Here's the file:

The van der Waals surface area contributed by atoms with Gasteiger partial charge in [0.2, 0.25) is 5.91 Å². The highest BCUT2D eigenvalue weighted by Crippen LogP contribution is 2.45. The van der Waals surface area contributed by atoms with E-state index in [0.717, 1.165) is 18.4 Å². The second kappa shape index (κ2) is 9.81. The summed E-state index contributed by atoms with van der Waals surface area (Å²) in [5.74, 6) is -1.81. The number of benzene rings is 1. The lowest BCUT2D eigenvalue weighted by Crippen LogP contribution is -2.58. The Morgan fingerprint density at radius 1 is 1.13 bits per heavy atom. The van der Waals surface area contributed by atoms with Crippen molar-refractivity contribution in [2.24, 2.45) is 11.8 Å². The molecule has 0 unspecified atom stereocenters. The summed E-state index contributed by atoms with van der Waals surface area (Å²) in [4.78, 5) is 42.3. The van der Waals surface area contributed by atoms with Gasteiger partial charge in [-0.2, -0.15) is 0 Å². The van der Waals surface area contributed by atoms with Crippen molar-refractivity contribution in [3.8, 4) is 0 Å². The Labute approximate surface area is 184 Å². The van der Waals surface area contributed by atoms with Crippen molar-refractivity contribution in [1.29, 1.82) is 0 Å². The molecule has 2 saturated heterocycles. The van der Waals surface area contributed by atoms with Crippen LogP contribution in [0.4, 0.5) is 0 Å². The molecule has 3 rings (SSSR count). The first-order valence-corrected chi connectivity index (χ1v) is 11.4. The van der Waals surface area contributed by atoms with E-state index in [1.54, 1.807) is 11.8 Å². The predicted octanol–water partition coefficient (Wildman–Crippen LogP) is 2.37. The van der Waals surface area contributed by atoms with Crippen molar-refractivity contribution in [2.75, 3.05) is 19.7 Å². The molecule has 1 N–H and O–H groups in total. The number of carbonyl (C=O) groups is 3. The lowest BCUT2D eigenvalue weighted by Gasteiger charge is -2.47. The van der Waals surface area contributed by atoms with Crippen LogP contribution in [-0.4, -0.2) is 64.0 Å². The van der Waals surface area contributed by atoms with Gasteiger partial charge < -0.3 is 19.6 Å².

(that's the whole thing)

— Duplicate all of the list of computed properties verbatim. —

The van der Waals surface area contributed by atoms with Gasteiger partial charge in [0.2, 0.25) is 5.91 Å². The highest BCUT2D eigenvalue weighted by Crippen LogP contribution is 2.45. The van der Waals surface area contributed by atoms with E-state index in [0.717, 1.165) is 18.4 Å². The second kappa shape index (κ2) is 9.81. The summed E-state index contributed by atoms with van der Waals surface area (Å²) in [5.74, 6) is -1.81. The number of benzene rings is 1. The lowest BCUT2D eigenvalue weighted by Crippen LogP contribution is -2.58. The Morgan fingerprint density at radius 1 is 1.13 bits per heavy atom. The van der Waals surface area contributed by atoms with Crippen molar-refractivity contribution in [2.24, 2.45) is 11.8 Å². The molecule has 0 unspecified atom stereocenters. The summed E-state index contributed by atoms with van der Waals surface area (Å²) in [4.78, 5) is 42.3. The van der Waals surface area contributed by atoms with Gasteiger partial charge in [-0.2, -0.15) is 0 Å². The van der Waals surface area contributed by atoms with Crippen molar-refractivity contribution in [3.8, 4) is 0 Å². The Labute approximate surface area is 184 Å². The van der Waals surface area contributed by atoms with Crippen molar-refractivity contribution in [1.29, 1.82) is 0 Å². The molecule has 2 saturated heterocycles. The van der Waals surface area contributed by atoms with Crippen LogP contribution in [0.4, 0.5) is 0 Å². The molecule has 3 rings (SSSR count). The first-order valence-corrected chi connectivity index (χ1v) is 11.4. The van der Waals surface area contributed by atoms with E-state index in [1.54, 1.807) is 11.8 Å². The predicted octanol–water partition coefficient (Wildman–Crippen LogP) is 2.37. The van der Waals surface area contributed by atoms with Crippen molar-refractivity contribution in [2.75, 3.05) is 19.7 Å². The molecule has 1 N–H and O–H groups in total. The number of carbonyl (C=O) groups is 3. The lowest BCUT2D eigenvalue weighted by Gasteiger charge is -2.47. The van der Waals surface area contributed by atoms with Crippen LogP contribution in [-0.4, -0.2) is 64.0 Å². The van der Waals surface area contributed by atoms with Gasteiger partial charge < -0.3 is 19.6 Å².